– Pavan
    Mar 13 '20 at 5:17
  • $\begingroup$ @Zeus, As you have stated, velocity is constant for the first 45 sec. $\endgroup$
    – Pavan
    Mar 13 '20 at 5:19
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Computers in these days do not care about "significant decimal digits" for computation as they use binary IEEE-754 representation internally. The typical number sizes are float (most often 32 bits in these days) and double (most often 64 bit). C offers 80-bit extended precision (long double) and sometimes 128 bit double is available. You can read about sizes here. In addition, some programming languages and packages can do arbitrary precision but it is usually slow.

There are often "corner cases" in model that may require unusually high precision. For instance, the expression (a-b)/(c-d) may be very tough to compute when a gets close to b while c gets close to d. Because of such cases, I usually prefer to use the highest precision available (least long double) in simulations. It may even be corner cases that require complex type arithmetic, even if both input and result are of the real type (sqrt(-1)**2).

Smaller sizes are often not even faster. They sometimes make sense if you work with data matrices so large that memory becomes a problem, of if you use a gamer GPU card for computing that does not feature double precision.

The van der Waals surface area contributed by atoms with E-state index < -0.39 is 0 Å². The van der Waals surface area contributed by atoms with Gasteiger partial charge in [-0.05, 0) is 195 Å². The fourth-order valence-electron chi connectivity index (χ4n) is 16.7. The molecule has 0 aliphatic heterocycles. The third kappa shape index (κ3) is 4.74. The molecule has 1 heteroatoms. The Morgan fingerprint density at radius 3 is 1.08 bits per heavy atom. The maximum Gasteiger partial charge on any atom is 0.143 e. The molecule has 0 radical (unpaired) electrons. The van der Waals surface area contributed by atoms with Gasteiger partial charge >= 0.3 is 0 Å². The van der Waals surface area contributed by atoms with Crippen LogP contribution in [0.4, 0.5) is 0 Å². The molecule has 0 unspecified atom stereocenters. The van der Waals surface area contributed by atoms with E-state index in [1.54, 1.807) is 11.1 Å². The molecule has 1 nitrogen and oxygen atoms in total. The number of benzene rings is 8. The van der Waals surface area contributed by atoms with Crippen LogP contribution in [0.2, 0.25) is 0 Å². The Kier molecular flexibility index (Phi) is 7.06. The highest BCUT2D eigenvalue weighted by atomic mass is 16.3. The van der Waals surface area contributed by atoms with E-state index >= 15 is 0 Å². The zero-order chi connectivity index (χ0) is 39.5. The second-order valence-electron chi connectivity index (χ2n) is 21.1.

For human readable reports, it is common to leave enough decimal digits to represent the value with known accuracy, or one more, but not longer. For instance, if the value is known with the 0.1 accuracy, it could be printed as 0.6 or 0.66 for instance, but not as 0.6666666666666666. But if this text output is not for humans and will be read back by computer, there is no reason to limit the number of digits. Also, if you know more digits, rounding can only do the same or worse.

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    $\begingroup$ This is all hardly relevant for the question, but I can't help but nitpick that 80-bit precision is a feature of the Intel FPU (and some others), rather than that of C. In fact, C doesn't guarantee much in this regard; specifically, in Visual C long double is 64 bit, whereas in gcc it's 80 on the same hardware. $\endgroup$
    – Zeus
    Mar 16 '20 at 7:22